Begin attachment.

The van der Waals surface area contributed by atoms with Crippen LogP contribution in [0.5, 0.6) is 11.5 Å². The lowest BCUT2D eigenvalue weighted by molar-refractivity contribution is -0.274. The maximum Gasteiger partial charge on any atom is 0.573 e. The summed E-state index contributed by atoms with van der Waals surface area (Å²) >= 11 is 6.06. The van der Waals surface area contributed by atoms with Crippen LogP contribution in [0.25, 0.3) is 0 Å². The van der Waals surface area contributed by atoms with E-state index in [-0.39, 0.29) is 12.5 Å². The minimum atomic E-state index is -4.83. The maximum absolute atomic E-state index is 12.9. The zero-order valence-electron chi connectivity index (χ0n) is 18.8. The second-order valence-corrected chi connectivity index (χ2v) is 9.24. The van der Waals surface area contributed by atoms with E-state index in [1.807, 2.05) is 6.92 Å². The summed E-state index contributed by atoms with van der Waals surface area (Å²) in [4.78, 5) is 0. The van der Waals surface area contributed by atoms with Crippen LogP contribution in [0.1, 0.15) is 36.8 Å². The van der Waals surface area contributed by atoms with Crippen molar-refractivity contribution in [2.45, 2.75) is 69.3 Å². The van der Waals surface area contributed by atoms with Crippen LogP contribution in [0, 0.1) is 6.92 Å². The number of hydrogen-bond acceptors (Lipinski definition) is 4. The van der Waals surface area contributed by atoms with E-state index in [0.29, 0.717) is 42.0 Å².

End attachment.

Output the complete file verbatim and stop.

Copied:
The van der Waals surface area contributed by atoms with Crippen LogP contribution in [0.5, 0.6) is 11.5 Å². The lowest BCUT2D eigenvalue weighted by molar-refractivity contribution is -0.274. The maximum Gasteiger partial charge on any atom is 0.573 e. The summed E-state index contributed by atoms with van der Waals surface area (Å²) >= 11 is 6.06. The van der Waals surface area contributed by atoms with Crippen LogP contribution in [0.25, 0.3) is 0 Å². The van der Waals surface area contributed by atoms with E-state index in [-0.39, 0.29) is 12.5 Å². The minimum atomic E-state index is -4.83. The maximum absolute atomic E-state index is 12.9. The zero-order valence-electron chi connectivity index (χ0n) is 18.8. The second-order valence-corrected chi connectivity index (χ2v) is 9.24. The van der Waals surface area contributed by atoms with E-state index in [1.807, 2.05) is 6.92 Å². The summed E-state index contributed by atoms with van der Waals surface area (Å²) in [4.78, 5) is 0. The van der Waals surface area contributed by atoms with Crippen LogP contribution in [0.1, 0.15) is 36.8 Å². The van der Waals surface area contributed by atoms with Crippen molar-refractivity contribution in [2.45, 2.75) is 69.3 Å². The van der Waals surface area contributed by atoms with Crippen LogP contribution in [0, 0.1) is 6.92 Å². The number of hydrogen-bond acceptors (Lipinski definition) is 4. The van der Waals surface area contributed by atoms with E-state index in [0.29, 0.717) is 42.0 Å².